The young are being duped at a much faster pace than other age groups because of their more frequent use of online payment platforms like WeChat Pay and Alipay, which have increasingly been targeted by fraudsters. Alibaba’s Alipay and Tencent’s QQ and WeChat, China’s largest social media platforms, did not immediately reply to a request for comment. Alibaba Group is the parent company of the South China Morning Post.
WeChat Pay and Alipay, which together accounted for more than 90% of China’s mobile payments last year, have been fighting fraud.
Alipay offers a technology to determine whether a QR code is generated by its own system or if the embedded code being scanned is a malicious link. WeChat, which asks users to report illegal accounts, said it closed dozens of accounts for credit card fraud last year.
“It’s too convenient. [The transfer process] does not require a check of the borrower’s personal information,” said Xue. “I felt it might have been a scam but by the time I looked at my phone, the money was transferred.”
QR codes have found widespread popularity in China (thanks to mobile payments) but scanning them has even become a chore for the tech-savvy Chinese who are moving away from app-based payment methods to something even more portable and convenient: their face.
Alipay rolled out its Dragonfly facial recognition system – an upgrade of its Smile-to-Pay system – in December last year, and has since expanded it to over 300 cities in China. WeChat declined to provide statistics on its facial recognition payments coverage.
While instant messaging tools, ecommerce shopping, and food delivery services have made people’s lives more convenient, the nature of online services puts them at a higher risk of fraud, legal expert Cui Xiaojun was quoted saying by Guangzhou state-media People.cn.
He warned that users should call friends to confirm the authenticity of any request for money made via social media platforms like WeChat and QQ or by email.
Although Gen Z are the fastest-growing target for online fraudsters, their average losses of 2,000 yuan (US$283) per scam are still the lowest of any age group, the report said.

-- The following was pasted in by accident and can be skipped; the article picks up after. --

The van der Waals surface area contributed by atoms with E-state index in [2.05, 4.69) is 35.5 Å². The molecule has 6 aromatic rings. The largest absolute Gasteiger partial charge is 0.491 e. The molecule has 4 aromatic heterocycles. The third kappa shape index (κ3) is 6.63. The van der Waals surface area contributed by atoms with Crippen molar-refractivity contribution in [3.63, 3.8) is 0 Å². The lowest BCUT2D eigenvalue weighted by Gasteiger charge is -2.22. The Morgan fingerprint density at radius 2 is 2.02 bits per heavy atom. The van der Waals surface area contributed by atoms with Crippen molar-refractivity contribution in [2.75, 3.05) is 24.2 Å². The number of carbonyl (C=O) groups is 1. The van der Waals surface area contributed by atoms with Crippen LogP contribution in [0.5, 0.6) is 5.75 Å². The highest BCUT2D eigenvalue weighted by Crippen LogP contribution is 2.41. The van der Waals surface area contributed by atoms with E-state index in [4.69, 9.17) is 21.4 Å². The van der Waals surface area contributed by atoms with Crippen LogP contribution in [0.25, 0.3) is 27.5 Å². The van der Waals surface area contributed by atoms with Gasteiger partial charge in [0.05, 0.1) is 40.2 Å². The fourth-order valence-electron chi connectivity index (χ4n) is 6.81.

Digital-savvy youth may be the most competent users of technology but they are prone to scammers playing on their emotions, whether that be sympathy or greed.
Xue said the trusting nature of young people is what causes teenagers like him to fall victim to the “friend in need” scam, but admitted that his age group is also taken in by greed. For example, fraudsters entice young people to click on malicious links by offering cash rewards or discounts.
“These young people become the target of scams because they have weak internet safety awareness and low vigilance,” said the Liewang Platform report. The use of malicious links accounted for half of all scams involving post-2000 victims.
Some scams have become so well-known that the perpetrators have had to make them more sophisticated, such as creating fake jobs with attractive salaries or impersonating investment advisers to persuade “investors” to buy high-return stocks, according to two examples cited in the report. In another ploy, fraudsters disguise themselves as potential partners on dating sites, then ask for money.
“I’ve always heard about people losing money to online fraud but never expected it happened to me,” Xue said. “I learned that lesson at the very beginning of my college life.”